A Controversial Name Turns Into A Credited Course
by Sam Pawlowski
In September, New York University Clive Davis Institute of Record Music announced that they will be offering a course on Lana Del Rey, exploring her connection to social justice movements, including Black Lives Matter, Me Too and Times Up. This will be a two credited class, taught by journalist Kathy Iandoli and runs from October 20th to December 8th. In this course they will discuss and analyze what inspires Del Rey’s music, feminist symbols, and the feelings that she invokes within her listeners. Viewers had mixed reviews about this course due to Del Rey’s controversial career.
The course description from a Variety exclusive described, “the six-time Grammy nominated artist has introduced a sad core, melancholic, and baroque version of dream pop that in turn helped shift and reinvent the sound (and mood) of mainstream music beyond the 2010s. Through her arresting visuals and her thematic attention to mental health and tales of toxic, damaged love, Del Rey provided a new platform for artists of all genders to create “anti-pop” works of substance that could live in a mainstream once categorized as bubblegum.”
To some, Lana Del Rey has paved a new way to look at feminism throughout her music, although it remains extremely controversial. Many people have claimed that Lana Del Rey has glamorized abuse epically in songs. For instance, the title track of 2014’s Ultraviolence includes the lyric “He hit me but it felt like a kiss.”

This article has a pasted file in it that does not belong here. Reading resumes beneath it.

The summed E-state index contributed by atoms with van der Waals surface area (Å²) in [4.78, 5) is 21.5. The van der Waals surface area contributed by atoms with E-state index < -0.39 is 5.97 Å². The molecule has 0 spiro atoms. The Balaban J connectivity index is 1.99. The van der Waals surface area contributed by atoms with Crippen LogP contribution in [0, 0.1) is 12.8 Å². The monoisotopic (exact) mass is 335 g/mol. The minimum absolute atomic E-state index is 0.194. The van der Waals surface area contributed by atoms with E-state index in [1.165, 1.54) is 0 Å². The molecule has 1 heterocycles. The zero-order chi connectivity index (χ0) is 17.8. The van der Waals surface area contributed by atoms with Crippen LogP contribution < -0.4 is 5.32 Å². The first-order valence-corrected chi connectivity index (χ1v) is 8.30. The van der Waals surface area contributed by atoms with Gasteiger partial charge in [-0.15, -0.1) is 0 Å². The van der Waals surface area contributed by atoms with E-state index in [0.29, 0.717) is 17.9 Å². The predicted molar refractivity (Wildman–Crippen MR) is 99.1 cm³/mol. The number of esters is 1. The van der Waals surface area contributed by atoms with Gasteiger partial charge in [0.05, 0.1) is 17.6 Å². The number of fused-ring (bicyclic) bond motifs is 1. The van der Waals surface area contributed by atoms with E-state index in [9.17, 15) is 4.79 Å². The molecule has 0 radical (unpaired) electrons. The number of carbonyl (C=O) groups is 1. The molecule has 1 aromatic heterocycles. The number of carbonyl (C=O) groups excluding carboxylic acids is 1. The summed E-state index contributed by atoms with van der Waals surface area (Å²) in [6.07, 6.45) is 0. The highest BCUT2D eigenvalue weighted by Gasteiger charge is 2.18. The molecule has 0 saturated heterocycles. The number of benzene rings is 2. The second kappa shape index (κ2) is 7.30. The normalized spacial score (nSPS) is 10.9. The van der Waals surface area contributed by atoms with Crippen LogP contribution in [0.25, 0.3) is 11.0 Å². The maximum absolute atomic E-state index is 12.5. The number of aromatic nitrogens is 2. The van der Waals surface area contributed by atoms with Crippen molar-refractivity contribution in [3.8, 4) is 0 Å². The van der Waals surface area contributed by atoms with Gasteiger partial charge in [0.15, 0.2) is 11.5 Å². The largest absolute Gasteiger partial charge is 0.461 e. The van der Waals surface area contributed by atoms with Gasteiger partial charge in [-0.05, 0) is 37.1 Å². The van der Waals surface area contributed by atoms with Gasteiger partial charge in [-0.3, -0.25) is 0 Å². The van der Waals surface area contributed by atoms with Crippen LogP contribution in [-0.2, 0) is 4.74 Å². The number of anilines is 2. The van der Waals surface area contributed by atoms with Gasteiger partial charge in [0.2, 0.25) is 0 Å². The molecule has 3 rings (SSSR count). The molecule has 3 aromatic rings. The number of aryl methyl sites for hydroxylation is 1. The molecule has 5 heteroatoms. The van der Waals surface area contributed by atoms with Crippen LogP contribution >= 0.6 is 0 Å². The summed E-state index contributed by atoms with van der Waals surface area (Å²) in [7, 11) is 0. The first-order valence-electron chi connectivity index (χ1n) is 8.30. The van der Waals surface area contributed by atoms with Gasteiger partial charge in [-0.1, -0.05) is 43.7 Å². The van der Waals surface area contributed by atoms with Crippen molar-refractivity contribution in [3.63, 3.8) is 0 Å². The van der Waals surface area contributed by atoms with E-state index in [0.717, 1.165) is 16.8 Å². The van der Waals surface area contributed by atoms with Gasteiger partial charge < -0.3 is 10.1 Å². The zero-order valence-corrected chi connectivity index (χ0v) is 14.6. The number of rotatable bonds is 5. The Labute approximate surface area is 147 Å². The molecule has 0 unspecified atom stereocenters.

Lana responded to these claims in 2020 publicly on her Instagram stating, “I’m fed up with female writers and alt singers saying I glamorize abuse, when in reality I’m just a glamorous person singing about the realities of what we are all now seeing are very prevalent emotionally abusive relationships all over the world”. Her statement was taken very poorly in the public eye and received a large amount of backlash.
Through all this controversy, Iandoli backs up the course by stating, “She has changed the parameters of baroque pop and now more specifically ‘sad girl pop’ through her music, by expanding the subject matter which at times is controversial and challenging. There are many pieces in this mosaic that have now come to know as Lana del Ray, and this course examines every detention of it”. In simpler terms, Iandoli is stating the course is interested because of the controversy that is Lana Del Reys music, by unpacking and discussing her input in the feminist movement, and social justice movements all together, students will be able to better understand her influence in the music industry.